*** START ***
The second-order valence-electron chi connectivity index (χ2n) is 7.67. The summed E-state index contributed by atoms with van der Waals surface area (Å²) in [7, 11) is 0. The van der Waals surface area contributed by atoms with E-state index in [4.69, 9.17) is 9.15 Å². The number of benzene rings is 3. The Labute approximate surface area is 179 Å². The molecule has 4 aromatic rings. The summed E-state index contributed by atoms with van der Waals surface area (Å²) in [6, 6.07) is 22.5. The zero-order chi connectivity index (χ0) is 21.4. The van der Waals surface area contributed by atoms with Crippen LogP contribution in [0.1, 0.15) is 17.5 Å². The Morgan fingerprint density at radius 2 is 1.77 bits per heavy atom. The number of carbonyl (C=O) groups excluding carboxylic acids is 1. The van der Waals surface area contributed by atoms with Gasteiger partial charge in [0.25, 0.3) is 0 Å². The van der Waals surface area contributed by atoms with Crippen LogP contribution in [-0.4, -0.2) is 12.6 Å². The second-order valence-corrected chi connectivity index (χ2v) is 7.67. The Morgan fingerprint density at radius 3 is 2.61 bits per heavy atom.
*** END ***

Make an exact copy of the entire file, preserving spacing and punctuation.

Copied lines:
The second-order valence-electron chi connectivity index (χ2n) is 7.67. The summed E-state index contributed by atoms with van der Waals surface area (Å²) in [7, 11) is 0. The van der Waals surface area contributed by atoms with E-state index in [4.69, 9.17) is 9.15 Å². The number of benzene rings is 3. The Labute approximate surface area is 179 Å². The molecule has 4 aromatic rings. The summed E-state index contributed by atoms with van der Waals surface area (Å²) in [6, 6.07) is 22.5. The zero-order chi connectivity index (χ0) is 21.4. The van der Waals surface area contributed by atoms with Crippen LogP contribution in [0.1, 0.15) is 17.5 Å². The Morgan fingerprint density at radius 2 is 1.77 bits per heavy atom. The number of carbonyl (C=O) groups excluding carboxylic acids is 1. The van der Waals surface area contributed by atoms with Gasteiger partial charge in [0.25, 0.3) is 0 Å². The van der Waals surface area contributed by atoms with Crippen LogP contribution in [-0.4, -0.2) is 12.6 Å². The second-order valence-corrected chi connectivity index (χ2v) is 7.67. The Morgan fingerprint density at radius 3 is 2.61 bits per heavy atom.